Topic: Making Changes
The granddaughters reminded me over the weekend that they are outgrowing some of the toys. It's true. For the first time since we acquired the noisy Playschool train with it's shiny red track, back in the year 2000, I didn't hear it this visit. The noise this time came from the wheels on the "shopping cart," sometimes turned into a "stroller," that were moving so fast across the wood floor upstairs that I went to investigate at one point.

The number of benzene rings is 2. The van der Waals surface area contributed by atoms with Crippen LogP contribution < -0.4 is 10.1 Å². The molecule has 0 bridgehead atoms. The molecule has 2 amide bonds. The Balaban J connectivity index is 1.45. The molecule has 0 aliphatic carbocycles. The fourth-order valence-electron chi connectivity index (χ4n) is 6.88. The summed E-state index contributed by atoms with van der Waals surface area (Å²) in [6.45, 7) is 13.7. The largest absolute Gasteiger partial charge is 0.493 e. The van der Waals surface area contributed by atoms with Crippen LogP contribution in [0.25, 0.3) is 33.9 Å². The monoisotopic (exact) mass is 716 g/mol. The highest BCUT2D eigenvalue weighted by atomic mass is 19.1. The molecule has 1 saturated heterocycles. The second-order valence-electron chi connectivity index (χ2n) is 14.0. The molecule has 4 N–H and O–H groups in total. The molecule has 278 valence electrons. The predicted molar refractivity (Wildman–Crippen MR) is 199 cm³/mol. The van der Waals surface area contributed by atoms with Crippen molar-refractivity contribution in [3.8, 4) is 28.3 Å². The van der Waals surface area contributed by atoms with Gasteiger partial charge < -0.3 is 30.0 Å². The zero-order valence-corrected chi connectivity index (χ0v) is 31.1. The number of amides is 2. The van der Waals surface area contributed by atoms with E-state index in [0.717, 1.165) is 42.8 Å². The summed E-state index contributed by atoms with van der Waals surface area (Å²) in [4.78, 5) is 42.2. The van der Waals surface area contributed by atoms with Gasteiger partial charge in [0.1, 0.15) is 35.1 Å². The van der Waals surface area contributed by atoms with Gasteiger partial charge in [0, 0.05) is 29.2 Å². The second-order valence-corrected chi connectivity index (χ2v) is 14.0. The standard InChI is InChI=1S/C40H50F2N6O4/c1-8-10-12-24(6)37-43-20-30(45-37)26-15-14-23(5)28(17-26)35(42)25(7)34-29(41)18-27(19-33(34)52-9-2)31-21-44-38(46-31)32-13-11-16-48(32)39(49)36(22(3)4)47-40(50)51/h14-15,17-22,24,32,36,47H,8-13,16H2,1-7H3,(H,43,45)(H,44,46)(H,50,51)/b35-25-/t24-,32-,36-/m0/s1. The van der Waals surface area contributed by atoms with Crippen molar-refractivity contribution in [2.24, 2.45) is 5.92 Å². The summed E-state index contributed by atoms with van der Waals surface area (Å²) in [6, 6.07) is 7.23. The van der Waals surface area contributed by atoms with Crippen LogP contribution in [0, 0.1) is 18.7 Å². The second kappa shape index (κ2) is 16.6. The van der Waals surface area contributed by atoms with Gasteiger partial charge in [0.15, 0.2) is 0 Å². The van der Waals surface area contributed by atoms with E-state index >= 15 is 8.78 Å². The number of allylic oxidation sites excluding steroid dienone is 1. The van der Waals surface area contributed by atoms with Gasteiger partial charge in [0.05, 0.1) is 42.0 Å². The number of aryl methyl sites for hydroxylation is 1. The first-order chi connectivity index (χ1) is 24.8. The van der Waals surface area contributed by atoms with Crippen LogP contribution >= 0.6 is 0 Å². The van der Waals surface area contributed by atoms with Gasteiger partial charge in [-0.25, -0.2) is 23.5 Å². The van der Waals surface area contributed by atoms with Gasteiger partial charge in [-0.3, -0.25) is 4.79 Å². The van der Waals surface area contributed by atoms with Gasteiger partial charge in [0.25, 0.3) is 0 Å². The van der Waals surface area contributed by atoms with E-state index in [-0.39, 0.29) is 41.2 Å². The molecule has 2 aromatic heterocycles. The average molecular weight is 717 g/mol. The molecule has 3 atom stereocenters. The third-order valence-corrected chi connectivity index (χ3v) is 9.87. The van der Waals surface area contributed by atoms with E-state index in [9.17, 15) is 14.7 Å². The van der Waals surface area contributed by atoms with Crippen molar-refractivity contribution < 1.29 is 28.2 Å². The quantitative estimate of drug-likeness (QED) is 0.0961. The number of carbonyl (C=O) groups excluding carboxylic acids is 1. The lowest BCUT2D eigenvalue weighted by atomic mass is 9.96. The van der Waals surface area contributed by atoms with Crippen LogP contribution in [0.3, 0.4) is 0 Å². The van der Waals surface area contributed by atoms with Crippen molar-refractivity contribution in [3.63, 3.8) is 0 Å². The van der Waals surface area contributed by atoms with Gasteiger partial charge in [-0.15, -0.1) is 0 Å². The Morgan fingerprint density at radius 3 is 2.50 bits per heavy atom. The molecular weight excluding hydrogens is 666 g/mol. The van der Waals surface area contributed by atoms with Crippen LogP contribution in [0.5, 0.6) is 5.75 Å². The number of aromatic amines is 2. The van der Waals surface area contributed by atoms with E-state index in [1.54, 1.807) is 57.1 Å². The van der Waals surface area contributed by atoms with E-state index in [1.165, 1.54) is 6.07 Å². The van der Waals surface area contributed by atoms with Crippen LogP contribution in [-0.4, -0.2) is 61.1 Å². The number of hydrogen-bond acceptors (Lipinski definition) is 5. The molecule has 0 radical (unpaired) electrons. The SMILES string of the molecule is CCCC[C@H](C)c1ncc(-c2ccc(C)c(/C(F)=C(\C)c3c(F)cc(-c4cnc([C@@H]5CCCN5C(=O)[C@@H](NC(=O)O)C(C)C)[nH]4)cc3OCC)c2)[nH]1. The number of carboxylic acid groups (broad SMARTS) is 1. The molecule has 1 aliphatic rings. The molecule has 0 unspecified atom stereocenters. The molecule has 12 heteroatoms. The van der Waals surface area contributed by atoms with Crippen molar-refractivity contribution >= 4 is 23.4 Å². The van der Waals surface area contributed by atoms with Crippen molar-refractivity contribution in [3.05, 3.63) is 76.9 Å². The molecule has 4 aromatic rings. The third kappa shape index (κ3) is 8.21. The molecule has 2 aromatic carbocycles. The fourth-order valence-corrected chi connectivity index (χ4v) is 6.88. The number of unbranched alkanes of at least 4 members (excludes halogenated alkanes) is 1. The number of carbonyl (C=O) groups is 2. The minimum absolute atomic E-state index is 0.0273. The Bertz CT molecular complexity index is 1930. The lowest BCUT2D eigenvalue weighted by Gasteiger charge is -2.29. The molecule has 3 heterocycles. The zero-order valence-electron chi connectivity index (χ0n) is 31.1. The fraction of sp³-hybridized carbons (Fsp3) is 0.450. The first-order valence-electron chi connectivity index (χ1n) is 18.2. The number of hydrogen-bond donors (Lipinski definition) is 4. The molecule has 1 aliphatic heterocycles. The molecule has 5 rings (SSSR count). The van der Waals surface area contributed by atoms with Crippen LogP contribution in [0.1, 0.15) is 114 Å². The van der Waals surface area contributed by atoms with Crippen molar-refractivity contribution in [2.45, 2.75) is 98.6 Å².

The train will probably be among the things that get tossed in the next few weeks, before the three grandsons descend on our place, as we watch with a kid's delight to see what interests them this time.
Throughout my life, I've outgrown a lot of things. Not necessarily things that indicate immaturity, though hopefully I've outgrown a lot of those, too. There are just interests--even careers--that I can proudly say: "I used to......"
We adults have to be constantly assessing our own new "toys" or objects or beliefs or ideas or activities that work for us. Boredom is the ultimate sign of dysfunctional aging, I believe.
It's obvious that I'm not going to grow old without physical pain, but I plan to grow old without the pain of boredom. It appears that the grandkids are going to do their best to see that I do!